Why You Should Discuss Your Research With Others

15592632483_323b67b00b_nMy laboratory is situated in an isolated corner of the institute campus. Whenever I have to stay there in night time for some work, one or the other of the security guards turns up to check if everything is fine. That routine visit starts a scientific discussion and I find myself talking to him about lidar, sunphotometer, aerosols, dust, smoke and so on. The guard would then tell his part of story – about fog, asthma, crop failure and other issues. That first question – ‘what are you doing’ – makes way for a long conversation about weather, climate and earth’s atmosphere. Hopefully, he gets some information about the direction in which atmospheric research in our country and elsewhere is heading. Even if I am not able to pass the knowledge completely and properly, at least now he knows few technical terms and names. So, the next time when he would come across any news or discussion on air pollution or climate, the concept would not be entirely new for him. In this way he would be able to expand his knowledge from what he already knows. At least that is what I hope.

I have always felt that it is necessary to talk to common people about your research work – the person who brings tea for you, cleans your room, security guard, auto driver, hostel caretaker and others. Even if not to that extreme, then at least you should discuss your work with your spouse, your parents, your children, and friends. I have found that people are always curious and want to know what you are doing. This conversation might be a very small gesture, and may or may not have far-reaching consequences. But nearly in every field of human endeavour, progress is very slow, so your seemingly negligible contribution would go a long way in developing scientific temper in society. It is improper to say – “You won’t understand, why do you want to know?” The truth is, you do have a social obligation — you were educated so that others could learn through you. Spreading knowledge and education is part of your social responsibility.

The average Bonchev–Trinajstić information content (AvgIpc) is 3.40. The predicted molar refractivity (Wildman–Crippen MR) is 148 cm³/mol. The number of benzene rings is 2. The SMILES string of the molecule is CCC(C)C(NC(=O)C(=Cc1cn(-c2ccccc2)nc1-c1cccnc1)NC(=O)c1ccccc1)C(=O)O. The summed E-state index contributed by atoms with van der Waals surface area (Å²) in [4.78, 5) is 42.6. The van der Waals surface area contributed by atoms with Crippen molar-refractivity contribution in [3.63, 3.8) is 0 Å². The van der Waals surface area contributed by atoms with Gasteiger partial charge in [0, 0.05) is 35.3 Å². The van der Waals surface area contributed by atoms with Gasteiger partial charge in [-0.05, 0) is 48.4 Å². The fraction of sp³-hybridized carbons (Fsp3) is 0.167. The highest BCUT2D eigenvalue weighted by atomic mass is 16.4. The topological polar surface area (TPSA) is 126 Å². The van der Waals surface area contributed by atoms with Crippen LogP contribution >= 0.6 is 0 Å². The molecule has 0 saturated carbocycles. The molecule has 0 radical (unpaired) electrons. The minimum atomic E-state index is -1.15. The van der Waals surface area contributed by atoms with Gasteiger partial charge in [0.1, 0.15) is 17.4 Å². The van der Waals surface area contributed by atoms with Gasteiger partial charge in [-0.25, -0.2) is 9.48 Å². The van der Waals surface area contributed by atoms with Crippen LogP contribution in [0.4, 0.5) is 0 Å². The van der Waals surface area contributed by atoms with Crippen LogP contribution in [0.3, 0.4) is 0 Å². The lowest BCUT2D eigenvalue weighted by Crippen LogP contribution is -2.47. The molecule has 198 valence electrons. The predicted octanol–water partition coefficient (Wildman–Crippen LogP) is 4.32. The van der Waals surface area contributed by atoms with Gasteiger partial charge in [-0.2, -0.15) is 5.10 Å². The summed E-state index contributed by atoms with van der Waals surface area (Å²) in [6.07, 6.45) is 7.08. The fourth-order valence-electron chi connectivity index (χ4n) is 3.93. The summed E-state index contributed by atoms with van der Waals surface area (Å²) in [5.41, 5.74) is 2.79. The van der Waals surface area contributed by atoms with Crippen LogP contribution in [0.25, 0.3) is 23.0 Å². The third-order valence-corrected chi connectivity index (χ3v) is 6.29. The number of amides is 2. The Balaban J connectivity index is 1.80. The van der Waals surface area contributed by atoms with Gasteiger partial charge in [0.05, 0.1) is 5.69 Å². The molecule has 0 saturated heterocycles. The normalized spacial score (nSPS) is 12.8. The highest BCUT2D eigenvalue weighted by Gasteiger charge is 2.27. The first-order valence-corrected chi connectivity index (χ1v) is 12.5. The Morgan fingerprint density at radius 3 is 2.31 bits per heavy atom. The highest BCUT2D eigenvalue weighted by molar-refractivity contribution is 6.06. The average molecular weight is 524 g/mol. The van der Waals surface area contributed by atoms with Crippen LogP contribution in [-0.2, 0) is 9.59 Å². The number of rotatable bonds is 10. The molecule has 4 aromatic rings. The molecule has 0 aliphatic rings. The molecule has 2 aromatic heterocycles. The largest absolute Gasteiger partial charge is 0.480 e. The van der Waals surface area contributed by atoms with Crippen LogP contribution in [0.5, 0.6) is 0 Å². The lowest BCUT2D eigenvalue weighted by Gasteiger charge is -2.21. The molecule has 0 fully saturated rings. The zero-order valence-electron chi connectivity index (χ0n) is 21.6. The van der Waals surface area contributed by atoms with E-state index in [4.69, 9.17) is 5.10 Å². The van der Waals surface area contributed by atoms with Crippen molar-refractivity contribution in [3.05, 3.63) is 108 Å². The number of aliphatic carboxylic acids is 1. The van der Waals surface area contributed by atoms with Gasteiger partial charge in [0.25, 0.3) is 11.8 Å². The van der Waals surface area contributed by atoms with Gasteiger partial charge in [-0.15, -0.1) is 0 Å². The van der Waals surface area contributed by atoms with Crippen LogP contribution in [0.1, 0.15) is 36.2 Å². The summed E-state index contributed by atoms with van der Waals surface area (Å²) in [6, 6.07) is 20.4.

Perhaps you are working on a very specialized topic — some radical that you are examining or some equation that you are trying to solve. This makes you think that your work is beyond the grasp of general public. Still, in most of the cases, your work would not be an isolated affair; instead it must be part of a big picture. Most of the time, this big picture is very simple to understand and appreciate, and this picture is the story that the general public wants to know. Believe me, once you successfully share your work and your knowledge with people who do not know about it, you  would experience great excitement and happiness. The glow on their faces on having learned something new, the relaxing of their facial muscles on having deciphered the whole meaning of the technical jargon, a confidence igniting in them that they too are able to understand the scientific stuff — all that would bring immense satisfaction to you too. You would understand that you have made your contribution to society. In fact, it is not necessary to do it all the time at the sacrifice of your own work. On the other hand, it would be good if you never miss the opportunity whenever it presents itself.

Above I have given the ‘unselfish’ point of view. However, if you insist on ‘ismey mera kya faydaa’ (what is there in it for me?), then I would say ‘a lot’! By explaining your work to ‘outsiders’, you would come to know how clear the basics are to yourself and how strong your own foundations are. If all the time you are only talking to people from your own field — your colleagues, your professors, collaborators — you put yourself into a comfort zone where you are never challenged and never asked questions. People assume that you know the basics, you have read those books and papers, and you are clear about the how and why of your subject. Often it is not so, and quite often most of the people are fooling others and themselves. Only when a very basic question is asked to you for which you do not have the answer, do you come to realize your own ignorance. Then it becomes very easy to fill those gaps.